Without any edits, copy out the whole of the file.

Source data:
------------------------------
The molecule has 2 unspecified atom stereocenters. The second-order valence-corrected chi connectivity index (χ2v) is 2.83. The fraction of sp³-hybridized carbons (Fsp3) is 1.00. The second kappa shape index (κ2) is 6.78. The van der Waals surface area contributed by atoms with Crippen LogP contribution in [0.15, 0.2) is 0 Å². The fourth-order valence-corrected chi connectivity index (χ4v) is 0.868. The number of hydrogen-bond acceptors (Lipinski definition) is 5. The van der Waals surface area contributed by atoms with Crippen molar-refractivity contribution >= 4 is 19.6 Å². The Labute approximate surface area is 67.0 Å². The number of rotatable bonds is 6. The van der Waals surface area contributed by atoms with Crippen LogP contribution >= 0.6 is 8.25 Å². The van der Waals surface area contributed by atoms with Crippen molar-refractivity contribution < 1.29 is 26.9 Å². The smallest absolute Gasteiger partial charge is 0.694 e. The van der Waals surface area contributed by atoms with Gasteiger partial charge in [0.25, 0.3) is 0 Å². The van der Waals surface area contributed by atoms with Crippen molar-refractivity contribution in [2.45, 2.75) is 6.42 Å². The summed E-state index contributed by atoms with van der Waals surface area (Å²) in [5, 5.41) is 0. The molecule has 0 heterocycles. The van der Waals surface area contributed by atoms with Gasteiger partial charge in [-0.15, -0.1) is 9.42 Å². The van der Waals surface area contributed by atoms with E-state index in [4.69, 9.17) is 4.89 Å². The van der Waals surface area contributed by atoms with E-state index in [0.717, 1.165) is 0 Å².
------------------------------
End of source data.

The molecule has 2 unspecified atom stereocenters. The second-order valence-corrected chi connectivity index (χ2v) is 2.83. The fraction of sp³-hybridized carbons (Fsp3) is 1.00. The second kappa shape index (κ2) is 6.78. The van der Waals surface area contributed by atoms with Crippen LogP contribution in [0.15, 0.2) is 0 Å². The fourth-order valence-corrected chi connectivity index (χ4v) is 0.868. The number of hydrogen-bond acceptors (Lipinski definition) is 5. The van der Waals surface area contributed by atoms with Crippen molar-refractivity contribution >= 4 is 19.6 Å². The Labute approximate surface area is 67.0 Å². The number of rotatable bonds is 6. The van der Waals surface area contributed by atoms with Crippen LogP contribution >= 0.6 is 8.25 Å². The van der Waals surface area contributed by atoms with Crippen molar-refractivity contribution < 1.29 is 26.9 Å². The smallest absolute Gasteiger partial charge is 0.694 e. The van der Waals surface area contributed by atoms with Gasteiger partial charge in [0.25, 0.3) is 0 Å². The van der Waals surface area contributed by atoms with Crippen molar-refractivity contribution in [2.45, 2.75) is 6.42 Å². The summed E-state index contributed by atoms with van der Waals surface area (Å²) in [5, 5.41) is 0. The molecule has 0 heterocycles. The van der Waals surface area contributed by atoms with Gasteiger partial charge in [-0.15, -0.1) is 9.42 Å². The van der Waals surface area contributed by atoms with E-state index in [4.69, 9.17) is 4.89 Å². The van der Waals surface area contributed by atoms with E-state index in [0.717, 1.165) is 0 Å².